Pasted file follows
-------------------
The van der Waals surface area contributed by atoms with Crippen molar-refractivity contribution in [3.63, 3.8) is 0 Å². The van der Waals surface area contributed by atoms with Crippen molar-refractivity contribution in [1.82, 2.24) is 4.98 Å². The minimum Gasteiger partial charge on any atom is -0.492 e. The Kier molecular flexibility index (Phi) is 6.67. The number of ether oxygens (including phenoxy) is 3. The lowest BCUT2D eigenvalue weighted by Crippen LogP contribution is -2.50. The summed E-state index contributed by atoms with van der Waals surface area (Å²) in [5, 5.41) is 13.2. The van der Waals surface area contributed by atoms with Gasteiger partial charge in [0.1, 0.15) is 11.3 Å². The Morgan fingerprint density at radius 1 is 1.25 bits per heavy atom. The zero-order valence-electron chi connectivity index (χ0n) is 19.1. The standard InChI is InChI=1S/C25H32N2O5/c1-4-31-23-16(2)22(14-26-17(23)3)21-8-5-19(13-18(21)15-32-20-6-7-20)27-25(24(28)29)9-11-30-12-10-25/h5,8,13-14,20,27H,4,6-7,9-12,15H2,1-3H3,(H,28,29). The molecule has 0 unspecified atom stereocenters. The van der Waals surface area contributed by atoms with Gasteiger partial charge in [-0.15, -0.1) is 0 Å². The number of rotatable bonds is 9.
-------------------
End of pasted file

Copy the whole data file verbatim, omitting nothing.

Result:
The van der Waals surface area contributed by atoms with Crippen molar-refractivity contribution in [3.63, 3.8) is 0 Å². The van der Waals surface area contributed by atoms with Crippen molar-refractivity contribution in [1.82, 2.24) is 4.98 Å². The minimum Gasteiger partial charge on any atom is -0.492 e. The Kier molecular flexibility index (Phi) is 6.67. The number of ether oxygens (including phenoxy) is 3. The lowest BCUT2D eigenvalue weighted by Crippen LogP contribution is -2.50. The summed E-state index contributed by atoms with van der Waals surface area (Å²) in [5, 5.41) is 13.2. The van der Waals surface area contributed by atoms with Gasteiger partial charge in [0.1, 0.15) is 11.3 Å². The Morgan fingerprint density at radius 1 is 1.25 bits per heavy atom. The zero-order valence-electron chi connectivity index (χ0n) is 19.1. The standard InChI is InChI=1S/C25H32N2O5/c1-4-31-23-16(2)22(14-26-17(23)3)21-8-5-19(13-18(21)15-32-20-6-7-20)27-25(24(28)29)9-11-30-12-10-25/h5,8,13-14,20,27H,4,6-7,9-12,15H2,1-3H3,(H,28,29). The molecule has 0 unspecified atom stereocenters. The van der Waals surface area contributed by atoms with Gasteiger partial charge in [-0.15, -0.1) is 0 Å². The number of rotatable bonds is 9.